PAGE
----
CHARLOTTE, N.C. — Councilmember Dimple Ajmera said she is concerned about safety and trust in Charlotte after the events in Charlottesville.
Charlotte City Council members rejected Ajmera's resolution Monday night protesting the Charlottesville events, some members accusing Ajmera of proposing it for the wrong intentions.
"It feels more political, especially in how it was brought out in a tough primary in which many of you are competing in," Republican City Councilman and mayoral candidate Kenny Smith said. "This feels like it was brought for political purposes more than heartfelt condolences sent to the folks in Charlottesville."
Ajmera's proposed resolution said, "there has been a noticeable and unacceptable increase in this country of speech and assembly by the Ku Klux Klan, neo-Nazis, white supremacists and fascists."
The resolution also called for Charlotte City Council to condemn "the violence and abuse of the right to free speech and assembly that occurred in Charlottesville, Virginia, to condemn the abuse of freedom of speech and assembly in furtherance of hate, discrimination, bigotry and violence wherever it may occur. And to unequivocally state ‘that those who abuse these rights are not welcome in Charlotte.’"
Emails obtained by Channel 9 showed Ajmera first emailed City Council members Thursday, Aug. 24, with the draft language.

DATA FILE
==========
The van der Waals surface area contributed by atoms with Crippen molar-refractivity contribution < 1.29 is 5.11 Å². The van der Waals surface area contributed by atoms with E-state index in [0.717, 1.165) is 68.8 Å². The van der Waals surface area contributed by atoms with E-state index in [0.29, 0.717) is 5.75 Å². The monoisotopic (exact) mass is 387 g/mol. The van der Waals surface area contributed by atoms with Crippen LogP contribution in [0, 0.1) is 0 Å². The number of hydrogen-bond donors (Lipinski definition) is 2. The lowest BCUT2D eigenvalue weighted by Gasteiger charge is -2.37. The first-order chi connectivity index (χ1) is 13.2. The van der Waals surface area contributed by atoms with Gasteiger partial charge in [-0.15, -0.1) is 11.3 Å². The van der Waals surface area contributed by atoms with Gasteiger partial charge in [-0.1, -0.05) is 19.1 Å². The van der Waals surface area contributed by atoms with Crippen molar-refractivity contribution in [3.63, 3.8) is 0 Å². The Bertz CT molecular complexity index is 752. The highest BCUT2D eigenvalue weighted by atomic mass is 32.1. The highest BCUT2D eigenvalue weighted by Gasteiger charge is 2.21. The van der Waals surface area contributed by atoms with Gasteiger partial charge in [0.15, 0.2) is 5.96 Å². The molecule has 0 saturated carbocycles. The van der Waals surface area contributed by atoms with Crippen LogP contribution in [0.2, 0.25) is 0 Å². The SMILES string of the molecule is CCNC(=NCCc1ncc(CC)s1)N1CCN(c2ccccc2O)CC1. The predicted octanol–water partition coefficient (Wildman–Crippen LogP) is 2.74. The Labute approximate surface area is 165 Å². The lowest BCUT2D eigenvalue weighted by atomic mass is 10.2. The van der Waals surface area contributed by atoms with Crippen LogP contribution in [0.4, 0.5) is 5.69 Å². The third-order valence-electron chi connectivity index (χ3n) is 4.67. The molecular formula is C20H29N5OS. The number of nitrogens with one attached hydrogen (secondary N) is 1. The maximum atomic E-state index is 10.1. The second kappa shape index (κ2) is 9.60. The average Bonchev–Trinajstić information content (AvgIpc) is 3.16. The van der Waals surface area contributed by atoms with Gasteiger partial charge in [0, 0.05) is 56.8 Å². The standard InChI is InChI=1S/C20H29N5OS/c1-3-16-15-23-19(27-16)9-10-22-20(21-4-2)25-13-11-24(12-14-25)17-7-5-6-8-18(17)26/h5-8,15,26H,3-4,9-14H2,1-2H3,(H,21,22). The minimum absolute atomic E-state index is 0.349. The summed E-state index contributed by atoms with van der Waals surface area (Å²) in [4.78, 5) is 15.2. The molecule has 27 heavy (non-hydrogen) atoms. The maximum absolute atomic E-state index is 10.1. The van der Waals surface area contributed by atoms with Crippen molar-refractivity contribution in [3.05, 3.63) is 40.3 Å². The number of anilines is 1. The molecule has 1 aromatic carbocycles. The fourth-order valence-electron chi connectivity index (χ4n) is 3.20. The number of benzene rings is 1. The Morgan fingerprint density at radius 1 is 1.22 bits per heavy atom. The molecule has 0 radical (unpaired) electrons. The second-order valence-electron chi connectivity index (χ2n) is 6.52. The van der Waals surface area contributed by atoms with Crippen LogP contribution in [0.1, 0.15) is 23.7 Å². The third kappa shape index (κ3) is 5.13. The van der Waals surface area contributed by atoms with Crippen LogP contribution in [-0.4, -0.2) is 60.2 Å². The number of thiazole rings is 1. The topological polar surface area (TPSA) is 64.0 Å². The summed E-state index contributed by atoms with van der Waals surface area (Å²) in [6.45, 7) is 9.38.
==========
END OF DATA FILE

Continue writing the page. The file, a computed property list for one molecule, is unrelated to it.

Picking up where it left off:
Republican City Councilman Ed Driggs responded to the email, saying, "I hope you will join me in rejecting this cynical attempt by a candidate for office to capitalize on the tragic events in Charlottesville for personal political purposes. I'm sure we all deplore the violence that occurred, but we have enough social issues in our City without trying to breathe life into this one with an official proclamation that is amateurish, ugly and inflammatory."
Democratic Councilwoman Julie Eiselt responded to Driggs' email, saying, "I concur."
Ajmera denies the Charlottesville resolution was for political purposes. She said she proposed the resolution Monday night because it was the first meeting since Charlottesville. She called for a vote on the resolution for after the September primary.
"As representatives of one of the fastest-growing and diverse cities in the country, we should not be silent when it comes to condemning oppression, hatred and bigotry," Ajmera said. "Our silence may be seen as a disregard to communities of color which represents over 56 percent of our city's total population."
Ajmera found few supporters at the dais Monday night. District 2 Represenative Carlenia Ivory originally seconded Ajmera's motion but later asked to withdraw it.
Mayor Jennifer Roberts stood up for Ajmera when Smith accused her of bringing forth the resolution for political purposes.
"I think we need to be careful as councilmembers to not assume someone else's motives," Roberts said. "I hope we all anticipate our best selves of each one of us."
On Monday night, Eiselt also said she felt Ajmera's motion was political. The At-Large councilwoman put forth a friendly amendment calling for the City Manager's Office to create a resolution against events in Charlottesville.
The motion passed unanimously.
Ajmera, who said at the beginning she was willing to change the language of the draft resolution, maintains there was no ill intent behind her resolution.
"As MLK said, 'Injustice anywhere is a threat to justice everywhere,'" she said. "I look forward to discussing safety, peace and unity in our welcoming city."
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